var Dummy : TEstr;
begin
  // If the list is not sorted, sort it. We don't know if it's sorted or not,
  // so we rely on the "Sort" parameter
  if Sort then List.Sort(TDelegatedComparer<TEstr>.Construct(
    function (const L, R: TEstr): Integer
    begin
      Result := Sign(L.Date - R.Date);
    end
  );

  // Call BinarySearch() to look up the record based on Date alone
  if not List.BinarySearch(Dummy, Result, TDelegatedComparer<TEstr>.Construct(
      function (const L, R: TEstr): Integer
      begin
         //By implementation, the binarySearch Dummy parameter is passed in the "R" parameter of the Comparer function. (In delphi 2010 at least)
        Result := Sign(L.Date - Date); //Use the Date parameter instead of R.Date
      end) then
    Result := -1;
end;

This approach, however, is only valid "by implementation" and not "by design" (as far as I know). In other word, it is prone to break between versions of Delphi. So this is only advisable to use this approach for items that can be "performance expensive" to create. If you do so, I strongly advise to add something like this in your code.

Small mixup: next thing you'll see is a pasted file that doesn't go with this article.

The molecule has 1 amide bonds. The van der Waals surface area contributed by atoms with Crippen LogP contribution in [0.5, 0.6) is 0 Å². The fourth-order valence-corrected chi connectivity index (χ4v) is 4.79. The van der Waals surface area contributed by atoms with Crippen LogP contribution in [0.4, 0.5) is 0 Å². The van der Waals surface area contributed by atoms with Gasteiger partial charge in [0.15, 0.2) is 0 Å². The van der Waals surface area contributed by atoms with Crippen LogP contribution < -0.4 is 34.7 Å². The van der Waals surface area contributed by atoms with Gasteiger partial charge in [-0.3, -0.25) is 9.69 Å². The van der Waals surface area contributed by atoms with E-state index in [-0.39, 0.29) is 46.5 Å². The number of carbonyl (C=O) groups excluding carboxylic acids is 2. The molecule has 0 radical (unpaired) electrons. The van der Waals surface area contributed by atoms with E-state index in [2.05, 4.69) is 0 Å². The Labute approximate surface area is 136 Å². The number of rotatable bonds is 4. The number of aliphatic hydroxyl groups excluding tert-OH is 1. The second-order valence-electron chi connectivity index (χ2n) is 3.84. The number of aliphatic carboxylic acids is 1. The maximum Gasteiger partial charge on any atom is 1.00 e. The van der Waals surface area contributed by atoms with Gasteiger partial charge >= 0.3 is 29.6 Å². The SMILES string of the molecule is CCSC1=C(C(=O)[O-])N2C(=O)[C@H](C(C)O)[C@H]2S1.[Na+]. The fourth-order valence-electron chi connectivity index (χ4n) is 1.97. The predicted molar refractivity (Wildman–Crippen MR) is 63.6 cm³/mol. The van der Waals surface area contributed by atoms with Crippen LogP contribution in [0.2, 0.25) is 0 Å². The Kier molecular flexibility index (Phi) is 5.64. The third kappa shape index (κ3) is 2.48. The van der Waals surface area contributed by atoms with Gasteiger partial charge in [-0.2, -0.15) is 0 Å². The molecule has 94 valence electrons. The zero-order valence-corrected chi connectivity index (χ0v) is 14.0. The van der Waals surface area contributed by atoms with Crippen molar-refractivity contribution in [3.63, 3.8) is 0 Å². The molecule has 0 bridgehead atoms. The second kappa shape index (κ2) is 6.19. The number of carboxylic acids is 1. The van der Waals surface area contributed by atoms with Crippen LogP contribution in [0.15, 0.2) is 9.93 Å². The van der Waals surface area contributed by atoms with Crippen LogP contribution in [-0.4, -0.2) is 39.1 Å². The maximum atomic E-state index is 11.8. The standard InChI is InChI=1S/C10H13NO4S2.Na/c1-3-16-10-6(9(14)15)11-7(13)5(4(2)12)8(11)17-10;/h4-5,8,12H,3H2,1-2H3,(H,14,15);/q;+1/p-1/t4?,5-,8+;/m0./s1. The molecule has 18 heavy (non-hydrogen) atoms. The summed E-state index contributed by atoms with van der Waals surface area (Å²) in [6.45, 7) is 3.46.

{$IF RTLVersion > *YourCurrentVersion*}
   {$MESSAGE WARNING 'Verify if BinarySearch implementation changed'}    
{$IFEND}

p That way, next time you build this code in a newer version of Delphi, you will automatically get a warning telling you to make sure your code will still work as expected. But this could still causes problems if your code needs to support more than 1 version of Delphi at the same time.

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I think you have this function in TDynArrayHashed , an example in this Post

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Does it really needs to be a TList? Imo, binary searches are too complicated for this. Maybe you could simply use a TDictionary:

type
  TEstrCollection = TDictionary<TDate, TEstr>;

var
  EstrCollection: TEstrCollection;
begin
  EstrCollection := TEstrCollection.Create;

  // Add an item
  EstrCollection.Add(Date, TExtractList.Create)

  // Search
  ExtractList := EstrCollection[Date];
end;

Now, this requires the date field to be unique, as it's the key of the dictionary. Also, the items have no specific order.

If order is important, I would combine data structures. For example, you can have a TList just to hold the items in order plus a TDictionary just to perform the search, things like that.

The only thing is that records are not pointers. To add the same record in two distinct data structures you need to create pointers for them

PEstr = ^TEstr

Or just use objects, as they are pointers already. You could use TObjectList and TObjectDictionary to have life time of the items automatically managed by the collection (just remember to have only one of the collections managing the lifetime of the object if it is in more than one collection).